As I stated above, this was a very bland dish, additional seasoning is required, at the very least salt and pepper to make it better for the modern pallet. This would have been very good if the same seasoning that had been used in the lvj. Poumes recipe had been used. As written, this was one of the more disappointing, albeit pretty dishes that I have made to date. I would very much like to hear if someone else tries this, what seasonings they may have used. I will most likely try this again, using the same seasoning mix as Poumes. This was such an easy and simple dish to prepare that I would like to see it at a future feast.

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153. Pumpes - Take beef, pork or veal, one of them and raw, all together chop it then grind them in a mortar as small as you may, then cast thereto raw yolks of eggs, wine, and a little white sugar: caste also thereto powder pepper and mace, cloves, cubebs, powder cinnamon and salt and a little saffron; then take and make small pellets round enough, and look that you have a fair pot of fresh broth of beef or of capon and ever throw them thereon and let them seethe till they be enough; then take and draw up a thrifty milk of almonds, with cold fresh broth of beef, veal, mutton or capon, and thicken it with rice flour and with spices; and at the table, lay the pellets five or six in a dish and then pour the syrup on it and serve it, or else, make a good syrup and lay the pellet thereon and good service

Pumpes - Dan Myers' Recipe at Medieval Cookery

Harleian MS 279 (ab 1430) -lvj. Poumes - Meat Dumplings

Poumes - Meat Dumplings
One of the more unusual recipes that I ran across in Two fifteenth-century cookery-books : Harleian MS. 279 (ab 1430), & Harl. MS. 4016 (ab. 1450), with extracts from Ashmole MS. 1439, Laud MS. 553, & Douce MS. 55 Thomas Austin is a recipe for a spiced meatball made of veal that is first cooked in water, and then roasted on a spit and covered with green batter.  I had to try it and I am glad I did. These were good!! They tasted quite a bit like deep fried mincemeat pies and I wish I would have amped up the spicing a bit more.  They were easy to make, and the fussiest part of making them was dipping each one individually in the batter and then tossing them into the fryer.  These have made it onto the "must try at a future feast" list.

I chose to fry the batter coated meatballs instead of trying to roast them on a spit. The reason I chose to fry the meatballs instead of spit roasting is because I don't have a spit roaster. I was afraid if I tried to imitate a spit roasting by baking in the oven that I would end up with a smoke mess.  Frying batter is a known method in period and I've used a similar method for making Trayne Roast, also known as mock entrails.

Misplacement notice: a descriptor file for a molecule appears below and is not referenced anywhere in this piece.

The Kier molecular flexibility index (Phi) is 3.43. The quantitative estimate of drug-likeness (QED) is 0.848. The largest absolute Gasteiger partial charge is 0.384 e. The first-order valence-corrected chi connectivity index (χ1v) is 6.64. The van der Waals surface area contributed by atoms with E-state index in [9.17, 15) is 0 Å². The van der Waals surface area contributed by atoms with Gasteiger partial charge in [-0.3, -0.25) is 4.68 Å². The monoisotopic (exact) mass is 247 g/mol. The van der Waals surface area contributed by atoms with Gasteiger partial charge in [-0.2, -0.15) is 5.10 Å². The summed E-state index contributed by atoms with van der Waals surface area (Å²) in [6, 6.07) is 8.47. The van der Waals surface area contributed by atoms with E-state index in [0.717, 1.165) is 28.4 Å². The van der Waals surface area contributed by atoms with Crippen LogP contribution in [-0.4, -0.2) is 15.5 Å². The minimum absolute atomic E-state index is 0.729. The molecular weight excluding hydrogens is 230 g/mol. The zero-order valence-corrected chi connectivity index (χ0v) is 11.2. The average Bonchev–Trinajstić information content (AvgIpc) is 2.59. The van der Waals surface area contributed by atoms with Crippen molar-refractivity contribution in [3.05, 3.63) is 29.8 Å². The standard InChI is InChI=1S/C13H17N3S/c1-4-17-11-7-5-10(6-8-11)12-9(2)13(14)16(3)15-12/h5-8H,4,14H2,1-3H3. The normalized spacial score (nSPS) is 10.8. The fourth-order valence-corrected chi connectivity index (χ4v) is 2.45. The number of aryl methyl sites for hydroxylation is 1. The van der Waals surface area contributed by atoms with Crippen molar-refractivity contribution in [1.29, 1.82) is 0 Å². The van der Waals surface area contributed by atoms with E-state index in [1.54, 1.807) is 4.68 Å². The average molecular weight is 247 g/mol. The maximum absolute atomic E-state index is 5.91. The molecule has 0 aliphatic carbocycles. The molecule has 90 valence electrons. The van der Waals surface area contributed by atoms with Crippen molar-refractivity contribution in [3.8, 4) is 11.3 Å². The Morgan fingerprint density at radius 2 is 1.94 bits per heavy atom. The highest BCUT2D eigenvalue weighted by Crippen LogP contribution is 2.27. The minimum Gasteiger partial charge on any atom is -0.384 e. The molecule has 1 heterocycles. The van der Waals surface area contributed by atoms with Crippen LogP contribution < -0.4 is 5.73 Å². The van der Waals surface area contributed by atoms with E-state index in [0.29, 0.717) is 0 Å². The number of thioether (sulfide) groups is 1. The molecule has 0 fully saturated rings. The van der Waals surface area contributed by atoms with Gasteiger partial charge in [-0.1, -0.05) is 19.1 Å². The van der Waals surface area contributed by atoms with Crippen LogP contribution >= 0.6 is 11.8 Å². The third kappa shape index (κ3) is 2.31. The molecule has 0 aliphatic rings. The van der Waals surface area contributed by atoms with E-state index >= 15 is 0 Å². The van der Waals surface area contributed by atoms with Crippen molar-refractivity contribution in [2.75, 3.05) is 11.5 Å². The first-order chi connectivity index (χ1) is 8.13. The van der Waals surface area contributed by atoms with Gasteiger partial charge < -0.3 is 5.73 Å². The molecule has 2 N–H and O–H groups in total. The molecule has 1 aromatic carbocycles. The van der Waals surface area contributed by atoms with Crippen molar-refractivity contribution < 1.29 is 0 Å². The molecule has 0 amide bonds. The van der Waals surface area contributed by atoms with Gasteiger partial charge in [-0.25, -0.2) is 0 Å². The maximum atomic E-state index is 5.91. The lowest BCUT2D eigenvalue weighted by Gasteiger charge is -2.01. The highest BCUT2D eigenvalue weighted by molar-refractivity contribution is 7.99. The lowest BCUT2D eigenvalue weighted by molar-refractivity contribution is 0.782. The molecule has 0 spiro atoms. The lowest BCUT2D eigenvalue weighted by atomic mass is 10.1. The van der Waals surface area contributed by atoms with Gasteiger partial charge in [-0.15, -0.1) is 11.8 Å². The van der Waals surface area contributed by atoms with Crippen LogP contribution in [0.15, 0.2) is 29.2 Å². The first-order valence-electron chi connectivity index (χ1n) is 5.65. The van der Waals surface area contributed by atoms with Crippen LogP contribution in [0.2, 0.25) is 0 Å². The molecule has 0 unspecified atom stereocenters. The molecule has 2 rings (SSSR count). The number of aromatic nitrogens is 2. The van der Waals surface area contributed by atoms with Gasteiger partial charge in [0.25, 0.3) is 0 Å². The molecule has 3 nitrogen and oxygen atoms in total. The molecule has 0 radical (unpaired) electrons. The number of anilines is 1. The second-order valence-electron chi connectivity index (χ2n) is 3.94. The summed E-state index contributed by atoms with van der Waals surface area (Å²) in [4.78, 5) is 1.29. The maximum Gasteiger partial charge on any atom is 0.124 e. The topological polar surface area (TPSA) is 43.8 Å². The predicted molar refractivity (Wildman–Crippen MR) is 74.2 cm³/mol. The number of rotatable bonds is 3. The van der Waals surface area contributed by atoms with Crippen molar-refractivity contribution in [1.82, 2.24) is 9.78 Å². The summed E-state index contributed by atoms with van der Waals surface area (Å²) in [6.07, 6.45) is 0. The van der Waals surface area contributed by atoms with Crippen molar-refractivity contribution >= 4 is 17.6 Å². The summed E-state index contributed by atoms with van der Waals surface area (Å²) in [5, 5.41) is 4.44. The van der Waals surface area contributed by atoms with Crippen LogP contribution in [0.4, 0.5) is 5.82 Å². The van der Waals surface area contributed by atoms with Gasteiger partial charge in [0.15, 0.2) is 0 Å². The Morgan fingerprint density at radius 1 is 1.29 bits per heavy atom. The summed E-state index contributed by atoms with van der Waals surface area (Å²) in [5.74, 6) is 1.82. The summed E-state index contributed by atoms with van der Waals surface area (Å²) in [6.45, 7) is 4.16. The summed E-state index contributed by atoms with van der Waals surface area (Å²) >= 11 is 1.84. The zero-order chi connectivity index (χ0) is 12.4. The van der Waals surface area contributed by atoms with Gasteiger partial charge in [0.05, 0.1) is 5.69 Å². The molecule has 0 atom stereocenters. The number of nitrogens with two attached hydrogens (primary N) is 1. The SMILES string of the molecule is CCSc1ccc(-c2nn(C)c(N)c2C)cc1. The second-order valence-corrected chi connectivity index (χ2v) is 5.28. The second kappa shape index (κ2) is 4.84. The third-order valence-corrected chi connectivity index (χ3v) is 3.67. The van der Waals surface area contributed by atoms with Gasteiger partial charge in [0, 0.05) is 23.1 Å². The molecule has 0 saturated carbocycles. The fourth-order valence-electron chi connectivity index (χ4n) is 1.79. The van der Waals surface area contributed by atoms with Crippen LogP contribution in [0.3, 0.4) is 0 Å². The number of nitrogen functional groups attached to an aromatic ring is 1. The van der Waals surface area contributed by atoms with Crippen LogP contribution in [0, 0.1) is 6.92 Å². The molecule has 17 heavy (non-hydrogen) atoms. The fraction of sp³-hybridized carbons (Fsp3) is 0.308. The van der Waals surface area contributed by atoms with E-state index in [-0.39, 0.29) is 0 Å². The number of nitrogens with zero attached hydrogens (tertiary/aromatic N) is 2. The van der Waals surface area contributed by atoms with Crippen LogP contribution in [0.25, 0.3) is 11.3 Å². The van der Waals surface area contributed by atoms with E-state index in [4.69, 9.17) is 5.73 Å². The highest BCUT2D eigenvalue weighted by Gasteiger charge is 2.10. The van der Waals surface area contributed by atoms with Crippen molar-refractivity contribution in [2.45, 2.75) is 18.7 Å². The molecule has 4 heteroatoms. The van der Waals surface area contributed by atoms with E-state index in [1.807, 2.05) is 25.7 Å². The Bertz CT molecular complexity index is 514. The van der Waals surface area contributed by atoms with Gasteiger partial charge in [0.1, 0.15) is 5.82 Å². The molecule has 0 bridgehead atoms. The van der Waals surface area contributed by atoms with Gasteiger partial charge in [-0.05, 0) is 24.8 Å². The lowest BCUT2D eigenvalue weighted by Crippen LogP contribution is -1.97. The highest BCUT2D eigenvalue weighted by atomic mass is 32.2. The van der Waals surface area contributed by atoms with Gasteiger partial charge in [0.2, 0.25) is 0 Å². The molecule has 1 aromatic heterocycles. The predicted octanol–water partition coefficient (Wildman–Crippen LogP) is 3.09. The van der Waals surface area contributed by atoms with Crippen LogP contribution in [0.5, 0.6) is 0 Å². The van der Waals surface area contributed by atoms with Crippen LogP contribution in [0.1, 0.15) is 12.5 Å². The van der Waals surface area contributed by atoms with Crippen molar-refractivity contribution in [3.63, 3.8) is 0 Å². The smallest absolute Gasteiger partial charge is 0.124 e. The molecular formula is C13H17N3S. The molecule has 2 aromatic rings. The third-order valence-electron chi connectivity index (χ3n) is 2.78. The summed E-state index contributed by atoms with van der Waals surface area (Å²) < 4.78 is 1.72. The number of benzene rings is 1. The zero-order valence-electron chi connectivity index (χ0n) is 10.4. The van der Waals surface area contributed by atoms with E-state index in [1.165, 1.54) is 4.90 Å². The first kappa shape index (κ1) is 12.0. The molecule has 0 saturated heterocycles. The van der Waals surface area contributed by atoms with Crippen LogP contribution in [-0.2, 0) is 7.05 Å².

lvj. Poumes.—Take fayre buttys of Vele & hewe hem, and grynd hem in a morter, & wyth þe ȝolkys of eyroun, & with þe whyte of eyroun; an caste þer-to powder Pepyr, Canel, Gyngere, Clowys powþer, & datys y-mynced, Safroun, & raysonys of Coraunce, an sethe in a panne wyth fayre water, an let it boyle; þan wete þin handys in Raw eyroun, þan take it an rolle it in þin hondys, smaller or gretter, as þow wolt haue it, an caste it in-to boyling water, an let boyle y-now; þan putte it on a Spete round, an lete hem rosty; þen take flowre an ȝolkys of eyroun, an þe whyte, an draw hem þorwe a straynowre, an caste þer-to pouder Gyngere, an make þin*. [Thine. ] bature grene with þe Ius of Percely, or Malwys, in tyme of ȝere Whete, an caste on þe pommys as þey turne a-boute, & serue forth.

xlvj - Poumes. Take fayre buttys of Vele and hewe hem, and grynd hem in a morter, and wyth the 3olkys of eyroun, and with the whyte of eyroun; an caste ther-to powder Pepyr, Canel, Gyngere, Clowys powther, and datys y-mynced, Safroun, and raysonys of Coraunce, an sethe in a panne wyth fayre water, an let it boyle; than wete thin handys in Raw eyroun, than take it an rolle it in thin hondys, smaller or gretter, as thow wolt haue it, an caste it in-to boyling water, an let boyle y-now; than putte it on a Spete round, an lete hem rosty; then take flowre an 3olkys of eyroun, an the whyte, an draw hem thorwe a straynowre, an caste ther-to pouder Gyngere, an make thin (Note: Thine) bature grene with the Ius of Percely, or Malwys, in tyme of 3ere Whete, an caste on the pommys as they turne a-boute, and serue forth [correction; sic = f].